A common problem in new plays and musicals is that they don’t end as well as they begin. It starts with a great idea but doesn’t go anywhere. Bunty Berman Presents…, The New Group’s new musical playing at Theater Row, has the opposite problem. It ends much better than it begins. So for those who may feel tempted to bolt when the lights come up at intermission…don’t. The show really only finds its voice in the second act.
THE TRIP TO BOUNTIFUL
Reviewed by Cory Conley (May 2, 2013)
Carrie Watts, the cunning and elderly matriarch at the center of Horton Foote's TRIP TO BOUNTIFUL, is the ultimate in starring roles for an actress of a certain age. From Geraldine Page to Lois Smith, Mrs. Watts has been enlivened by veteran actresses who can play the role's unusual mixture of gentle and relentless.
Reviewed by Julie Congress (May 2, 2013)
In the opening number, Pippin’s Leading Player promises the audience that “we got magic to do, just for you”. And, in this new revival from Director Diane Paulus, boy, do they ever. Cleverly staged in a circus, this vibrant, imaginative, energetic production is sheer theatrical joy.
Reviewed by Loren Noveck (May 2, 2013)
The house lights don’t go down right away when Steven Levenson’s Core Values starts, trapping us all in the dingy, claustrophobic office conference room depicted onstage. A flustered, anxious young woman unpacks enough miniature-size Poland Spring bottles that we already know the meeting about to take place will last a very, very long time. For anyone who’s ever worked an office job, the uncomfortable familiarity is already kicking in, and it’s only going to get worse when the purposefully jovial boss starts writing on the whiteboard and we realize we’re witness to a weekend-long in-house retreat, attended by most (though not all) of the staff of a small, struggling travel agency, henceforward to be known as Skyline Leisure Management.
KINDS OF LIGHT
Reviewed by Leslie Bramm (May 4, 2013)
What a beautiful mess the creative mind can be. What a struggle it is for the artist to push past ennui, and procrastination to engage in the act of making his art. Frustration, isolation, and lack of inspiration are some of the personal demons one confronts when trying to give flight to the little birds of the imagination. The act is also delicate, fragile. It can be torn to shreds at any given moment and the artist oft has to go to emotional and psychic extremes just to get an idea to stick.
Reviewed by Julie Congress (April 29, 2013)
“Brave” was one of the first words out of my companion’s mouth after seeing Flux Theatre Ensemble’s Sans Merci and I can think of no description better fitting. It’s brave of director Heather Cohn to stage a two-and-a-quarter hour play without an intermission (don’t worry – the production is highly successful at actively holding the attention that long). It is brave of playwright Johnna Adams to tackle lesbianism, political activism, college-age death, homophobia, John Keats and republicanism. Brave are actors Rachael Hip-Flores and Alisha Spielmann for so honestly, intimately and nakedly (in all senses of the word) portray the love between two young women. And brave is the Flux Ensemble, for presenting this meaty new tragedy.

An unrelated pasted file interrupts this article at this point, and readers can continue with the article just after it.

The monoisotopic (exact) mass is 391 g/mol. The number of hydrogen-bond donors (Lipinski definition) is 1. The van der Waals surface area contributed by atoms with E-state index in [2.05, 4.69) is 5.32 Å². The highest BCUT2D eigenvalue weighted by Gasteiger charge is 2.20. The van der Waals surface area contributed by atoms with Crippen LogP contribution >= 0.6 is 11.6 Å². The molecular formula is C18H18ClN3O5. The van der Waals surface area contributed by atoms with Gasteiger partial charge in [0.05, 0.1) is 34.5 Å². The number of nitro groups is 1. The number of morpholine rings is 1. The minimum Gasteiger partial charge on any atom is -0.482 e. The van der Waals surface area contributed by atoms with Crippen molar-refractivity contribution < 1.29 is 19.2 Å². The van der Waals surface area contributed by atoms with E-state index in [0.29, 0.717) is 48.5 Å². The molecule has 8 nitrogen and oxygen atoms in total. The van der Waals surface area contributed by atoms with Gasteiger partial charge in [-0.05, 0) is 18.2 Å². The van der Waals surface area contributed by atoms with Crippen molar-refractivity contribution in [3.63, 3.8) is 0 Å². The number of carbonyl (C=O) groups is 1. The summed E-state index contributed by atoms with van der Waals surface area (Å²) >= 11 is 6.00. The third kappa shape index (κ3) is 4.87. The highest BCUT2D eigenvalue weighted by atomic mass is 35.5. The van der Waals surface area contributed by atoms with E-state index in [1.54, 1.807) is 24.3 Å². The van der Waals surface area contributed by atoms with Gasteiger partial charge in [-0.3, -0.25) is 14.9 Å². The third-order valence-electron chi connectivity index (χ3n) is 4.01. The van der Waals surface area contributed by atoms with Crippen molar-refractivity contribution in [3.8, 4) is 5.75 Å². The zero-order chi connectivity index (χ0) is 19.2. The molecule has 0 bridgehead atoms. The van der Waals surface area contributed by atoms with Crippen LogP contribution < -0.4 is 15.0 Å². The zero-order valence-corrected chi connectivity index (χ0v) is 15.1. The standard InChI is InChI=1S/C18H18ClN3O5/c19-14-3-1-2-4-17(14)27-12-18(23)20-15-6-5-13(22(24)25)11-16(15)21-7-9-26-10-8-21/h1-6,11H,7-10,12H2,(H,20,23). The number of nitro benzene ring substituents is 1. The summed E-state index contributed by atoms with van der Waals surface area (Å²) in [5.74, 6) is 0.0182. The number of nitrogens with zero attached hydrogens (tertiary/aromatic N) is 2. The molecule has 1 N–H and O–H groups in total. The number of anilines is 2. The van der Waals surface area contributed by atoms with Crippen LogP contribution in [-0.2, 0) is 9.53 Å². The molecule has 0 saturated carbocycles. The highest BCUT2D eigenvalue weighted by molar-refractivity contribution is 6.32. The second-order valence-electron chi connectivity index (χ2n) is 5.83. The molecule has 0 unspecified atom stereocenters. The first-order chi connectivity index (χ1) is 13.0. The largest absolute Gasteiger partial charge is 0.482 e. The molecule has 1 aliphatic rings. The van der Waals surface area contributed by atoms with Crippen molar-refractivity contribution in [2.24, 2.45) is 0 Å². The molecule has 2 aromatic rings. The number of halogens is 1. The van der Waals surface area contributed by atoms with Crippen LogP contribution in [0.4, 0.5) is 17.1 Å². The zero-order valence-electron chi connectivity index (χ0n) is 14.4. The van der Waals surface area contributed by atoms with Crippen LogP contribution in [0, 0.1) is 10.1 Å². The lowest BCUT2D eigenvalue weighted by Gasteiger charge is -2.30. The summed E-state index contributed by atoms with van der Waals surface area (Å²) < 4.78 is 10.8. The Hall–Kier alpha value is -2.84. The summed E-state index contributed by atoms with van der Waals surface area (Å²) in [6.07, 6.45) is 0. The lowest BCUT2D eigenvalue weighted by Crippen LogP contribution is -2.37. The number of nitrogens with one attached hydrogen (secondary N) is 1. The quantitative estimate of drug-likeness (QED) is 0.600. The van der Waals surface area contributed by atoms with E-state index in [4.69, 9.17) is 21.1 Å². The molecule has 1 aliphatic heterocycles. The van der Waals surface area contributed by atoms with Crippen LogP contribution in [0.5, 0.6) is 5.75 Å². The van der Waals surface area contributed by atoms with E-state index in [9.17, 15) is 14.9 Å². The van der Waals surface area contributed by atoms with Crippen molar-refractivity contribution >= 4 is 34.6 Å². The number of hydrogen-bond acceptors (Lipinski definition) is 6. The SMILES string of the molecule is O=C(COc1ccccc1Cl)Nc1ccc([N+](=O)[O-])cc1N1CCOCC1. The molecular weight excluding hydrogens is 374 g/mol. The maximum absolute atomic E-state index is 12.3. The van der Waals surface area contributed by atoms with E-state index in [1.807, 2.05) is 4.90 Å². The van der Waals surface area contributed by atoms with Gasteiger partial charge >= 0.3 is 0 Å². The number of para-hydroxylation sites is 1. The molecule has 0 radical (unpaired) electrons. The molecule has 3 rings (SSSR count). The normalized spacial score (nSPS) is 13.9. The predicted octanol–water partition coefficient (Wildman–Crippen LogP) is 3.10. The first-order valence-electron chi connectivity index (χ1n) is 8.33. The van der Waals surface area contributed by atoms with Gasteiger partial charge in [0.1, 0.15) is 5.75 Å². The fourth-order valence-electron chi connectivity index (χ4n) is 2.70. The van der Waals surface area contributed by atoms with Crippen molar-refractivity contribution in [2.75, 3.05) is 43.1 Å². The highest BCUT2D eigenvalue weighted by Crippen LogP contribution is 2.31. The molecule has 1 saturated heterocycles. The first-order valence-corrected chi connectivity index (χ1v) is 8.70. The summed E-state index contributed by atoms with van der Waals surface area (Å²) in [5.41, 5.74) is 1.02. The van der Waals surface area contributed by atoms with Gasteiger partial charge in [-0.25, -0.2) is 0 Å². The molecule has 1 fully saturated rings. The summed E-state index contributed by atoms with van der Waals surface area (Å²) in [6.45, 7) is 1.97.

Reviewed by Ed Malin (May 4, 2013)
What does Revolution mean to people in Cuba, especially the underprivileged? Although everyone is supposed to be equal, films like Strawberry and Chocolate show the troubles, along with the glamor, of the gay lifestyle in La Habana. In Eduardo Machado's Mariquitas--the title is colloquial for, among other things, a plantain dish and gay men--it is 2008 and a bed and breakfast which is friendly to man-seeking men from Europe is doing good business. Ramon (Omar Chagall) owns the establishment, which allows him, even in a Communist country, to consider himself in a higher class than his driver and much younger lover Ricardo (Liam Torres). Ricardo considers himself a friend of Jose Maria (Oscar Hernandez), an older gentleman from Spain who is dying of lung cancer yet continues to visit two weeks out of every year to make love to a male prostitute named Tito (Carlos A. Valencia). Tito, one of many men in this piece taking money for gay sex, is officially married to a woman, who tolerates the prostitution because they need the money. "Is everyone in Cuba bisexual?" someone ponders, and though that question could probably be applied to the population of the whole world, it underscores the conflict in this play. There are some references to a 1960s Polish film Everything for Sale, showing each character beholden to some resented master.
Reviewed by Martin Denton (May 1, 2013)
Honey Fist, the newest play by August Schulenburg, starts off feeling like one kind of play, turns into another kind for quite a while, and then ends up going off in an entirely unexpected direction at its conclusion. I mean this, please realize, as a compliment: this meandering, rambling yarn—which is in part about the nature and power of the yarns (stories) that we create about our lives, for ourselves and for consumption by others—is lyrical and touching and profound.
Reviewed by Steven Cherry (April 29, 2013)
Owned, at the TBG Theatre until May 11th, is a three-person play about the dark space at the intersection of ambition, lust, and friendship. It’s a good play, though in some ways it’s not dark enough.